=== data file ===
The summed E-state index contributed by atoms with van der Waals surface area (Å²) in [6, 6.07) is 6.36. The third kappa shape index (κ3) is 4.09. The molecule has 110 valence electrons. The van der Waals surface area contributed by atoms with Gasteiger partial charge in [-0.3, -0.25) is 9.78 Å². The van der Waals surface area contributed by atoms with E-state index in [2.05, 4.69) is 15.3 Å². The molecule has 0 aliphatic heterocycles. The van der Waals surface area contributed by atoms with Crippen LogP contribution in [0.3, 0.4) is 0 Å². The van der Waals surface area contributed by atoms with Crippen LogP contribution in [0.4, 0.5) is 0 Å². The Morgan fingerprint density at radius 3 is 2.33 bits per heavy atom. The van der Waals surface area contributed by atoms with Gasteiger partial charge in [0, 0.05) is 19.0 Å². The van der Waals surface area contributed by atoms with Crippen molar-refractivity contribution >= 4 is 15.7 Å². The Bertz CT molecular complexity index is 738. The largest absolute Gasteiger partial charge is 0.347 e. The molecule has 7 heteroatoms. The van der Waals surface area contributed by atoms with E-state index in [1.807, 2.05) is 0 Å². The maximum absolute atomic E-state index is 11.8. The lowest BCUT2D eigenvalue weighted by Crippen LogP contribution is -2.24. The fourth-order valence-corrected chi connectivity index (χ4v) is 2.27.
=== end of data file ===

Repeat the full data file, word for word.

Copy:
The summed E-state index contributed by atoms with van der Waals surface area (Å²) in [6, 6.07) is 6.36. The third kappa shape index (κ3) is 4.09. The molecule has 110 valence electrons. The van der Waals surface area contributed by atoms with Gasteiger partial charge in [-0.3, -0.25) is 9.78 Å². The van der Waals surface area contributed by atoms with E-state index in [2.05, 4.69) is 15.3 Å². The molecule has 0 aliphatic heterocycles. The van der Waals surface area contributed by atoms with Crippen LogP contribution in [0.3, 0.4) is 0 Å². The van der Waals surface area contributed by atoms with Crippen LogP contribution in [0.4, 0.5) is 0 Å². The Morgan fingerprint density at radius 3 is 2.33 bits per heavy atom. The van der Waals surface area contributed by atoms with Gasteiger partial charge in [0, 0.05) is 19.0 Å². The van der Waals surface area contributed by atoms with Crippen molar-refractivity contribution >= 4 is 15.7 Å². The Bertz CT molecular complexity index is 738. The largest absolute Gasteiger partial charge is 0.347 e. The molecule has 7 heteroatoms. The van der Waals surface area contributed by atoms with E-state index in [1.807, 2.05) is 0 Å². The maximum absolute atomic E-state index is 11.8. The lowest BCUT2D eigenvalue weighted by Crippen LogP contribution is -2.24. The fourth-order valence-corrected chi connectivity index (χ4v) is 2.27.